Special Performance Requirements
This piece will require a Hindustani singer (amplified). Hindustani singers who do not have previous experience with a Western orchestra should take note that, though the material is all within the Hindustani tradition and does not require reading western notation, the alignment with the orchestra will feel new and often challenging.
This work, unlike my earlier work, Aria, has two soloists so that they can help and support one another in this context. The soprano and Hindustani singer should get comfortable with one another, and rehearse with a pianist (piano/vocal score available with orchestra rental) until they feel comfortable in that setting, before attempting to sing with an orchestra.
It is recommended that the singer meet with the conductor and soprano before the first rehearsal and become comfortable following visual cues (either while singing along to a recording of the piece, or a version with a rehearsal pianist) — especially practicing entering at places other than the beginning of the piece.
Singers who are dual-trained, or who have experience performing with Western ensembles should be well-equipped to handle this piece. Even if the singer has never worked as a Hindustani musician in western ensemble — for example, even if a singer has basic Western choral experience — this should be sufficient to understand the Western orchestral working process.
In instances where a Hindustani singer may need assistance with cues, the soprano can also serve as an intermediary on the stage (for rehearsals and also for performance), cross cueing at entrances and wherever else is necessary.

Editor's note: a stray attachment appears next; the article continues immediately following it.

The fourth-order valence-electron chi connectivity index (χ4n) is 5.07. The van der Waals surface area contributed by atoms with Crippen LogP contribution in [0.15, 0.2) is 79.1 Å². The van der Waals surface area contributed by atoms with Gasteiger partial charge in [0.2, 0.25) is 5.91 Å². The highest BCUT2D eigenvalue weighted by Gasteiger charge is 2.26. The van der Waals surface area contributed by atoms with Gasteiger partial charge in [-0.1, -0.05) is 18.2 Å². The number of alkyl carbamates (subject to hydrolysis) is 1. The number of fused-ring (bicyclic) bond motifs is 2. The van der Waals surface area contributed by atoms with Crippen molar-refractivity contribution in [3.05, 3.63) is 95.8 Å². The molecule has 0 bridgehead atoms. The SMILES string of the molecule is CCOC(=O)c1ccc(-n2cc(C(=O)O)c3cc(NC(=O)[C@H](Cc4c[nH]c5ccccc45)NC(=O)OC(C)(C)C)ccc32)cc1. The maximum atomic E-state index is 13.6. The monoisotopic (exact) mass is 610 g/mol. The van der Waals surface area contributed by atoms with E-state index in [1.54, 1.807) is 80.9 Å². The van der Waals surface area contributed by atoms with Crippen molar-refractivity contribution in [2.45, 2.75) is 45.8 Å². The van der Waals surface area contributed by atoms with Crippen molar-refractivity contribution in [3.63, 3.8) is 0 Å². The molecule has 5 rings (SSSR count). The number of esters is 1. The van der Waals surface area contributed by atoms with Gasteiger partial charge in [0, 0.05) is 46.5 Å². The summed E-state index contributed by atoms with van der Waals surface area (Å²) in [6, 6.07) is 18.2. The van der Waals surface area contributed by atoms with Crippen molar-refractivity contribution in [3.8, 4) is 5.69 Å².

(English translations included in parentheses where Hindi is different from paired phrase)
Two flowers, one branch
Ek daali, do kaliyaan
In this garden of life
Is zindagi ke bagh mein
Bahine bane saheliyaan (sisters become soulmates)
My sister, my soul
Meri sakhi, saheliyaan
Meri sakhi ki avaaz (my sister’s voice)
Sweet is the voice of my sister
in the season of sorrow
umeed ka ehsaas ([gives] a feeling of hope)
Saaya nahi, pratibimb hai bahin
Not a shadow but a reflection of my sister
Vibhil chabi, ek dusre ka darpan
Lucid image, a mirror of one another
My sister is both my mirror and my opposite
Vo aks hai aur saaya bhi
Here is how to do the clapping in movement 3 (for violin 2 and viola)
This piece was commissioned by SongFest. It was premiered on June 21, 2019 in Zipper Hall, The Colburn School, Los Angeles.
“Reena Esmail conceived a beautiful amalgamation in “My Sister’s Voice” with the Hindustani singer Saili Oak and the always impressive soprano Fitz Gibbon. The work’s marvelous lyricism, its superb string writing and equally perfect balances allowed Oak’s…earthy voice and Fitz Gibbon’s lush tones to blend and soar. The audience jumped to its feet, cheering and applauding loudly.” – Daily Gazette